Homemade Applesauce Recipe | CFYL @ Fred Hutch


Rated 4.1 out of 5
4.1 out of 5 stars (based on 23 reviews)

Clock Icon for Prep Time 15 min prep
Person Icon for Serving Size 6 servings
Carrot Icon for Number of Ingredients Size 5 ingredients

When I was recuperating from my kidney cancer surgery, I couldn’t eat any raw foods. My insides had taken a beating, and raw foods were too hard to digest. This included my beloved apples and...

At breakfast in the winter, I still eat applesauce nearly every day, usually with a dollop of Greek yogurt. I make mine with tart Braeburn or Pink Lady apples, though you can use your favorite. Just go easy on the syrup if you use one of the sweeter varieties.


  • 2 pounds apples, peeled, quartered and cored
  • 3 whole cloves or ½ teaspoon ground cinnamon
  • 1 tablespoon water
  • 1 to 2 tablespoons brown sugar, (Florida Crystals) or to taste
  • ¼ cup golden raisins (optional)


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Nutrition Facts


109 cals


0 g

Saturated Fat

0 g

Polyunsaturated Fat

0 g

Monounsaturated Fat

0 g


29 g


22 g


5 g


1 g


3 mg


  1. Cut the apple quarters into small chunks. Put them directly into a non-reactive saucepan just large enough to hold them. Add the cloves, water and sugar. Sprinkle with raisins, if using.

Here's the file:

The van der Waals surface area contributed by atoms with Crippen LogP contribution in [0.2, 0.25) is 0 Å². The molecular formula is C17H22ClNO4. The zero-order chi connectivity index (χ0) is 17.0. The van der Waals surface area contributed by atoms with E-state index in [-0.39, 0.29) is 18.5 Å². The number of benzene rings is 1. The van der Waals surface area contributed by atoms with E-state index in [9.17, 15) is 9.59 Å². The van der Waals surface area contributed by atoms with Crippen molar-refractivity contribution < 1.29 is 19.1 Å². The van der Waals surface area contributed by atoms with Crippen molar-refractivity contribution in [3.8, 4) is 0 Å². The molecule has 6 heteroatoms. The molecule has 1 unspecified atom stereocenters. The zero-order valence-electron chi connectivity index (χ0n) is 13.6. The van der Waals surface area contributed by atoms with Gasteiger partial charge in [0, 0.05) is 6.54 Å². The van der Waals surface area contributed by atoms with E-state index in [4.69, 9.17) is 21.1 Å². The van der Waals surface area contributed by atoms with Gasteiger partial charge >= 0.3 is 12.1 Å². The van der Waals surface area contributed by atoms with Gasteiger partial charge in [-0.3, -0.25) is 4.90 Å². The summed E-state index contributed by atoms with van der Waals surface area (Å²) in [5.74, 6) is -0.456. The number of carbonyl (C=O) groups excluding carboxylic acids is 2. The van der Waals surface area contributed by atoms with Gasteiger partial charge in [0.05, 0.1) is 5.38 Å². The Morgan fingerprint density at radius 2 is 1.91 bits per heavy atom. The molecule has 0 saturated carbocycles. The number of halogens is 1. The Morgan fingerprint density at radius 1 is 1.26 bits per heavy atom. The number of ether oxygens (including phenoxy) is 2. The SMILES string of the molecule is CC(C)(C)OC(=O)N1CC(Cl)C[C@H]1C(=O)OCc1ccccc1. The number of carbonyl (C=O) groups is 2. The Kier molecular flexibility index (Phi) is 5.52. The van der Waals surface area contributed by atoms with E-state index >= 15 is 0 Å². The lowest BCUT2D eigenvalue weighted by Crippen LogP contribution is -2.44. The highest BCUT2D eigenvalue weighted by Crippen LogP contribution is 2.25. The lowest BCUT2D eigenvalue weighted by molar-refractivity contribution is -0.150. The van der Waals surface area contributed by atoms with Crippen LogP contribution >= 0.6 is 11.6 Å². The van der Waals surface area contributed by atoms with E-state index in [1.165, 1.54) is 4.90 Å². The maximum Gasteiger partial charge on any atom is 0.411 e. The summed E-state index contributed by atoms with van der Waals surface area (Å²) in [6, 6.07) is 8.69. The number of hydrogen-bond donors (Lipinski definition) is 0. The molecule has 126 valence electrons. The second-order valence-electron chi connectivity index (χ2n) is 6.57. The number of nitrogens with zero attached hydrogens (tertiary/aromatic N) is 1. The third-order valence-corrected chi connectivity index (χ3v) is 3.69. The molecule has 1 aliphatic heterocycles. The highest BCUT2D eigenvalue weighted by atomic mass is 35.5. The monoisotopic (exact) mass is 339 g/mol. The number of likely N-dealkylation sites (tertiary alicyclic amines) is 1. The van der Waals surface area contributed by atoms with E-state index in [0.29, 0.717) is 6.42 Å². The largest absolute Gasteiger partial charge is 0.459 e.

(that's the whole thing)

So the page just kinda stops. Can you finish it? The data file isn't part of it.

2. Place the pan over medium-high heat. When the apples start to steam, cover tightly and turn the heat down to low. Cook at a low simmer, stirring and turning the apples from time to time, until they are very soft or breaking down.
  3. Remove from the heat, let cool and transfer the applesauce to a container. Keep refrigerated for up to a week. Mine never lasts that long!

Chef Tips

Some apples, like Golden Delicious and Gala, hold their shape when cooked. Others, like Braeburn or Granny Smith, turn fluffy and disintegrate into a puree.

If you are going through chemo,  applesauce is a great way to eat apples when your digestions is sensitive.

Registered Dietitian Approved

Our recipes, articles, and videos are reviewed by our oncology-trained dietitians to ensure that each is backed with scientific evidence and follows the guidelines set by the Oncology Nutrition for Clinical Practice, 2nd Ed., published by the Oncology Nutrition Dietetic Practice Group, a professional interest group of the Academy of Nutrition and Dietetics, and the American Institute for Cancer Research and the American Cancer Society

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